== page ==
Here’s the harsh truth: No matter how qualified you are for a job, you’re not going to get an offer if you bomb the interview. Worse, screwing up is easy to do. From sweaty palms to rambling answers to showing up late, the list of ways you can torpedo your chances when trying to land a new position is nearly endless.
Selling yourself to a potential employer is tough, so it’s no wonder people get nervous. But even if you’re as cool as a cucumber going into the interview, you could still hurt your chances with subtle blunders. Often, the problem isn’t what you say, but what you’re conveying with your body language or appearance. A rumpled shirt, weak handshake, or slumped posture all suggest you’re not a strong candidate, despite what your resume says.
The good news is that you can overcome nearly every job interview pitfall with preparation and practice. To find out how, check out these six steps to crushing your next job interview.
Polished professional dress is essential to making a good first impression on your interviewer, yet many younger workers bungle this key step. Inappropriate attire was the biggest interview mistake less-experienced job seekers made, according to 75% of hiring managers surveyed by Adecco.
Try to match your attire to the company’s dress code, though for offices where casual attire like jeans is the norm, it’s appropriate to dress a bit more formally than regular employees. Whether you wear a suit or something more informal, it should be clean and neat. Don’t forget details like shoes, since a scuffed or dirty pair can drag down an otherwise impeccable outfit. Comfort is also key. Avoid clothes that are too tight, loose, or the wrong fabric (e.g., a heavy-weight wool suit in July). Finally, make sure you don’t wear orange, red, or brown, as those three colors could actually hurt your chances of getting the job.
Rehearse the interview with a friend beforehand so you can perfect your answers to common questions. When you run through the mock interview, take it seriously. It might be a bit awkward at first, but you’ll get more out of the experience if you approach it like the real thing. Sit across from each other at a table and wear professional clothes, rather than slumping on the couch in your sweats.
Record the conversation and review it later, so you can spot any trouble areas, such as fidgeting or verbal tics. At the very least, debrief with your interviewer afterward so you can get their impressions. You might even want to turn the tables by sitting in the interviewer’s chair and asking your friend questions. Listening to his answers can help you get in the mindset of an employer and identify weaknesses in your own responses.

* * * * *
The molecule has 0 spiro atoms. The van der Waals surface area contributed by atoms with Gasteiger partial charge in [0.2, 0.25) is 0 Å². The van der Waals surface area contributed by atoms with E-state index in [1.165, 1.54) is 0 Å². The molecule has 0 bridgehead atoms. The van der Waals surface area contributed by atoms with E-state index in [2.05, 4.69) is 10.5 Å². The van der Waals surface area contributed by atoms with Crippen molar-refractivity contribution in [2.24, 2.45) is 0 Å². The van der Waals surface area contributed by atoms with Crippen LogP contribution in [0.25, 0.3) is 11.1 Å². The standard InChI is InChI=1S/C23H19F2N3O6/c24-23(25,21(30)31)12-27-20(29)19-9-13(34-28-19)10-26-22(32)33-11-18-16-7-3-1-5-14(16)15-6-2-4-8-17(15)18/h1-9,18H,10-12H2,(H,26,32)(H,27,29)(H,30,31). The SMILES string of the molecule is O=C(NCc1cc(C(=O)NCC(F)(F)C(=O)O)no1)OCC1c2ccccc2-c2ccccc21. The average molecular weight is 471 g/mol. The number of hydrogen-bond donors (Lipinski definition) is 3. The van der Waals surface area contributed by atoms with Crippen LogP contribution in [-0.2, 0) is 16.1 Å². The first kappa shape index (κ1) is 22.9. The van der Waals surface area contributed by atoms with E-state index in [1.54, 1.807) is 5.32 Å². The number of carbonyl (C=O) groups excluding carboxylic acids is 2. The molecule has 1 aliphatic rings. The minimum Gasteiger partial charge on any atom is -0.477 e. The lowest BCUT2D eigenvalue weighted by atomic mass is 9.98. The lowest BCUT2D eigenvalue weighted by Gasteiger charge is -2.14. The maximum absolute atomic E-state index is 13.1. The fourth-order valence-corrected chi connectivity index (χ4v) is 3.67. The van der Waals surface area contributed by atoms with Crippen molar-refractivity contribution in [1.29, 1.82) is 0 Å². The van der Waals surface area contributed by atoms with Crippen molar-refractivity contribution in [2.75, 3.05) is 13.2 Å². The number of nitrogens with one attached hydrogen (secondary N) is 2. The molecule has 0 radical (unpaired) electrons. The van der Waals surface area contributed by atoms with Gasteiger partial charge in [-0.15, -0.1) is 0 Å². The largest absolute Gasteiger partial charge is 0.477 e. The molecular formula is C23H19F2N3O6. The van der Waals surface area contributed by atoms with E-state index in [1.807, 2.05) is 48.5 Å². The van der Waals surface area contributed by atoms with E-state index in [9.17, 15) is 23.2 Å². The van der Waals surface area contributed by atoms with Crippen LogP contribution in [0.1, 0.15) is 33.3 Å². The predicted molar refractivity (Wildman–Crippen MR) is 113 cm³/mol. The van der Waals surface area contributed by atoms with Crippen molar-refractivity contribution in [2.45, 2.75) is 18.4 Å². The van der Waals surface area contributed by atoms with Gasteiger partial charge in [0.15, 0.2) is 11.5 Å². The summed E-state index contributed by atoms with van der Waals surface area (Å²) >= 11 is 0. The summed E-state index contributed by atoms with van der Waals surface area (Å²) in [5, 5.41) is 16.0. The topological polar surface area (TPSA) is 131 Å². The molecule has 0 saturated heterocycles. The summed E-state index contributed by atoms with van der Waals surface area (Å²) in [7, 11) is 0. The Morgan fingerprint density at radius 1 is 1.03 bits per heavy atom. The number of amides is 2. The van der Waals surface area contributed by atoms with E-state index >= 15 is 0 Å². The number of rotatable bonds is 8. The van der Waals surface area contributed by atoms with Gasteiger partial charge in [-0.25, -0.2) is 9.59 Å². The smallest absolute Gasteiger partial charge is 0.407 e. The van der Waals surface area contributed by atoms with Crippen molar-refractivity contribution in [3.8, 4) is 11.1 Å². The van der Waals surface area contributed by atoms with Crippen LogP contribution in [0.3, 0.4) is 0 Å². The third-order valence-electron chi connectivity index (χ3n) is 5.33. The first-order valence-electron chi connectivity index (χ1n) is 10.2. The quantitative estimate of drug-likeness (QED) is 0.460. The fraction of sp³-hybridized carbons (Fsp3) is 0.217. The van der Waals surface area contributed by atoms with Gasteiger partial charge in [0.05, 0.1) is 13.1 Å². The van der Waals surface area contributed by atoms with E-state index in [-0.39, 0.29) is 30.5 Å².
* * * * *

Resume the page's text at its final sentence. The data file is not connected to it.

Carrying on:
If you’re in the habit of lighting up, try not to indulge in a cigarette just before the interview. The interviewer will notice the odor and may judge you, fairly or not. (In some states, employers are even allowed to discriminate against smokers.) If you need something to calm your pre-interview jitters, try a stress ball, playing a game on your phone, or chewing gum rather than smoking.
Strong smells in general can be a big turn-off to interviewers. Twenty-one percent of hiring managers surveyed by CareerBuilder said wearing too much heavy cologne or perfume could stand in the way of an employee’s promotion.
You might be able to recover from a weak handshake or an awkward answer to a question, but showing up late to your interview is a major no-no, since it suggests you’re both disorganized and don’t respect other people’s time. Twenty-nine percent of hiring managers surveyed by the Center for Professional Excellence at York College of Pennsylvania said tardiness would cause them to not hire someone.
Plan to show up 5 to 10 minutes early for your interview. Any earlier than that, and you risk seeming overeager, but a few minutes of extra time gives you a buffer in case you get stuck in traffic or can’t find parking. If being late is truly unavoidable, call the interviewer and apologize profusely. If you’re lucky, they’ll understand and reschedule. But if you don’t have a good excuse, you may be out of luck.
More than half of HR managers surveyed by CareerBuilder said they’d caught a candidate lying on his résumé, with embellishing skill sets the most common fib they saw. Tempting as it is to label yourself “proficient” in software you’ve barely used or to make your previous job responsibilities sound more glamorous, stretching the truth is a bad idea.
“Don’t put things on your CV that you can’t live up to,” a senior interviewer at Morgan Stanley advised. “Everything on there is fair game, so you need to be able to elaborate on every line. If you say you are fluent in a certain language, then we’ll expect you can prove it.”
Confidence goes a long way in convincing an interviewer you’re the right person for the job. Following the steps above, along with researching the company, practicing your elevator speech, and even getting enough sleep, can help you sell yourself to an interviewer and land the gig.
Just don’t let your attitude cross the line into boastful. Cockiness or giving the impression you feel entitled to the job is off-putting, too. “Confidence is attractive, but arrogance is a turn-off,” Amanda Augustine, career advice expert for TopResume, told Main St. “Who wants to work with someone who has a big ego?”